When invoked, the send_receive method uses the MIME::Lite package to encapsulate and transmit the message. Because mail messages are one-way communications (the reply being a separate process), there is no response message to be returned by the method. Instead, all the status-related attributes (code, message, status, is_success) are set, and no value is explicitly returned. 
 
-=head2 SOAP::Transport::MQ
-
-This class provides implementations of both client and server frameworks built on IBM's Message Queue set of classes. The SOAP objects encapsulate additional objects from these classes, creating and using them behind the scenes as needed. 
-
-=head3 SOAP::Transport::MQ::Client
-
-Inherits from: L<SOAP::Client>. 
-
-The client class provides two methods specific to it, as well as specialized versions of the endpoint and send_receive methods. It also provides a localized new method, but the interface isn't changed from the superclass method. The new methods are: 
-
-=over 
-
-=item requestqueue
-
-    $client->requestqueue->Put(message => $request);
-
-Manages the MQSeries::Queue object the client uses for enqueuing requests to the server. In general, an application shouldn't need to directly access this attribute, let alone set it. If setting it, the new value should be an object of (or derived from) the MQSeries::Queue class.
-
-=item replyqueue
-
-    $client->replyqueue(MQSeries::Queue->new(%args));
-
-Manages the queue object used for receiving messages back from the designated server (endpoint). It is also primarily for internal use, though if the application needs to set it explicitly, the new value should be an object of (or derived from) the MQSeries::Queue class.
-
-=back
-
-The two previous methods are mainly used by the localized versions of the methods: 
-
-=over
-
-=item endpoint
-
-This accessor method has the same interface as other similar classes but is worth noting for the internal actions that take place. When the endpoint is set or changed, the method creates a queue-manager object (from the MQSeries::QueueManager class) and references this object when creating queues for replies and requests using the methods described earlier. The URI structure used with these classes (strings beginning with the characters mq://user@host:port) contains the information needed for these operations.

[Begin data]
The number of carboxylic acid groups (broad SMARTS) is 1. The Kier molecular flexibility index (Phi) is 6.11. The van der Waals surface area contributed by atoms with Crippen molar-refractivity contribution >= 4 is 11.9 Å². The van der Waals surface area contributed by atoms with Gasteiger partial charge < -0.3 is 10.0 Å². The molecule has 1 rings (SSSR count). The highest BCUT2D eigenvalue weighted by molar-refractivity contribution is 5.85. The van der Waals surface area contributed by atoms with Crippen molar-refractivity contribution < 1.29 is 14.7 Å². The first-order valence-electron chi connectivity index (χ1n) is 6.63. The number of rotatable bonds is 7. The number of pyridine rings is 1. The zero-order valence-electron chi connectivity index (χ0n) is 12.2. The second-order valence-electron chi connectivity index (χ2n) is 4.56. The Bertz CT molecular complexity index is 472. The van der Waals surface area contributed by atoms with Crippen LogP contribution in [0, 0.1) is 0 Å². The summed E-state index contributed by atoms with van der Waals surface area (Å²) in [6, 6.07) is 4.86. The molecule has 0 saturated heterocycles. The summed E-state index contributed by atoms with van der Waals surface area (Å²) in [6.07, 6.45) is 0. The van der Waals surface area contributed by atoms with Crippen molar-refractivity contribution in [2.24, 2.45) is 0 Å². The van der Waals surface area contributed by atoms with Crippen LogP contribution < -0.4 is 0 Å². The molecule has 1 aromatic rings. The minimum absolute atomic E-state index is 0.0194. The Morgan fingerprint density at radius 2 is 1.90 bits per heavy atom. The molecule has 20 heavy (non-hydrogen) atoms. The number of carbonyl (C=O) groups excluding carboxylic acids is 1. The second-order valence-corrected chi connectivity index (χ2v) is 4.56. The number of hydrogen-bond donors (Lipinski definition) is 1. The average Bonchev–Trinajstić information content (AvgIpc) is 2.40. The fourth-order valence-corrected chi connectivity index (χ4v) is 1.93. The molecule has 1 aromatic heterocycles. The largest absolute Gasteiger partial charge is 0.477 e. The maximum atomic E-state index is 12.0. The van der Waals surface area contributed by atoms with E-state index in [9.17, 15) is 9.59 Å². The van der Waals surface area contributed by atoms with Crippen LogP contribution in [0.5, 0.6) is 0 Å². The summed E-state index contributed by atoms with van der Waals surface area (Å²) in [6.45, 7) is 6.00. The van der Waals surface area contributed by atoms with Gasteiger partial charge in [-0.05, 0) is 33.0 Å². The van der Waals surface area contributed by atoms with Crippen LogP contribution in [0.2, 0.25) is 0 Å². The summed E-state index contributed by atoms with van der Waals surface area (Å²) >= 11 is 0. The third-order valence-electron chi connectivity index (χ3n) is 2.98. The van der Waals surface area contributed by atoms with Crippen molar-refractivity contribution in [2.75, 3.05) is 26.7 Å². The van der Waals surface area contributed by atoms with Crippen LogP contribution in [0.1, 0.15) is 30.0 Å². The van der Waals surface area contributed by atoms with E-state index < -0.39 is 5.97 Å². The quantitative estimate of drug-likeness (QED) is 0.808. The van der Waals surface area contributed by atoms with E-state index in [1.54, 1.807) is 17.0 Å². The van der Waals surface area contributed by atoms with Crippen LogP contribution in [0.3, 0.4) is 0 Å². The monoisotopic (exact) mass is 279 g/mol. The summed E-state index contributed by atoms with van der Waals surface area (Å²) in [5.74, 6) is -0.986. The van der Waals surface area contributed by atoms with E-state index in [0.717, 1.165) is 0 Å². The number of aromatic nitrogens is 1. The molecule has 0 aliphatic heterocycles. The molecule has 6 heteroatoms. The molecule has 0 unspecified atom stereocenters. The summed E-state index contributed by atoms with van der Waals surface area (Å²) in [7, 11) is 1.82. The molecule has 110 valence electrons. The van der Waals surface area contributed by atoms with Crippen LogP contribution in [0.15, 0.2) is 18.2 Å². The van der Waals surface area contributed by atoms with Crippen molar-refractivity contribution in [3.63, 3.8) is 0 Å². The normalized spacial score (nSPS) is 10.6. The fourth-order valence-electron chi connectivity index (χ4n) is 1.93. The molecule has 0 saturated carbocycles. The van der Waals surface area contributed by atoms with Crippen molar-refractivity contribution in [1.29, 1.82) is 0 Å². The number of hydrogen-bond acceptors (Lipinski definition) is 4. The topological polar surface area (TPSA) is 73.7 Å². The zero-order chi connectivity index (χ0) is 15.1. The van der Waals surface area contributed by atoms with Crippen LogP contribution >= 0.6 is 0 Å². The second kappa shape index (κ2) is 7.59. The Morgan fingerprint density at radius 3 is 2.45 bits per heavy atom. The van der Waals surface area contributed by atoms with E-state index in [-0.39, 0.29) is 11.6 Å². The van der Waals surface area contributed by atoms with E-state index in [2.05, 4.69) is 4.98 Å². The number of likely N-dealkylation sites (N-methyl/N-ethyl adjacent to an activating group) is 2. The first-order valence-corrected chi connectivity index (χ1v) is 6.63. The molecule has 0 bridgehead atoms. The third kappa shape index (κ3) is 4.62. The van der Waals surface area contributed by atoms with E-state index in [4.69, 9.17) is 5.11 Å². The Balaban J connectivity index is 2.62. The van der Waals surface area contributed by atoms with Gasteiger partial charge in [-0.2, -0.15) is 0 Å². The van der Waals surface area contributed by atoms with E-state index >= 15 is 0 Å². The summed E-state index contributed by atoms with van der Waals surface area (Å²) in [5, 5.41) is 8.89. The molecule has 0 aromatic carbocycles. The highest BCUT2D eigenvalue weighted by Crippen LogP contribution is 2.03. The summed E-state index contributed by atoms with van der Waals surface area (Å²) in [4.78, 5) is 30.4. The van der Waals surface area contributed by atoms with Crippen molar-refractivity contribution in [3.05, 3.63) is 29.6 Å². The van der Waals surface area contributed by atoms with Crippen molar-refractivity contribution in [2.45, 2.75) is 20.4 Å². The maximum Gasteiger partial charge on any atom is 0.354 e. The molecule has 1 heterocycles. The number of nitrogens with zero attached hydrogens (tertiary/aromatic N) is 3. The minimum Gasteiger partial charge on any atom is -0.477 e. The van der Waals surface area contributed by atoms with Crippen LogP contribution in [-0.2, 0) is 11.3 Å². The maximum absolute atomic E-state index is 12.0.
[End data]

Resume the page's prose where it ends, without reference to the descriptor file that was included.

-
-=item send_receive
-
-This method uses the same interface as other classes, but makes use of only the endpoint and envelope keys in the hash-table input data. The endpoint key is needed only if the client wishes to switch endpoints prior to sending the message. The message (the value of the envelope key) is inserted into the queue stored in the requestqueue attribute. The client then waits for a reply to the message to appear in the queue stored in the replyqueue attribute.
-
-=back
-
-=head3 SOAP::Transport::MQ::Server
-
-Inherits from: L<SOAP::Server>. 
-
-The server class also defines requestqueue and replyqueue methods under the same terms as the client class. Of course, the server reads from the request queue and writes to the reply queue, the opposite of the client's behavior.
-The methods whose functionality are worth noting are: 
-
-=over
-
-=item new(URI, optional parameters)
-
-When called, the constructor creates the MQSeries::QueueManager object and the two MQSeries::Queue objects, similar to what the client does inside its endpoint method. Like the Jabber server described earlier, the first argument to this constructor is expected to be the URI that describes the server itself. The remainder of the arguments are treated as key/value pairs, as with other class constructors previously described.
-
-=item handle
-
-When this method is called, it attempts to read a pending message from the request-queue stored on the requestqueue attribute. The message itself is passed to the handle method of the superclass, and the result from that operation is enqueued to the replyqueue object. This process loops until no more messages are present in the request queue. The return value is the number of messages processed. The reads from the request queue are done in a nonblocking fashion, so if there is no message pending, the method immediately returns with a value of zero.
-
-=back
-
 =head2 SOAP::Transport::POP3
 
 POP3 support is limited to a server implementation. Just as the MAILTO class detailed earlier operates by sending requests without expecting to process a response, the server described here accepts request messages and dispatches them without regard for sending a response other than that which POP3 defines for successful delivery of a message.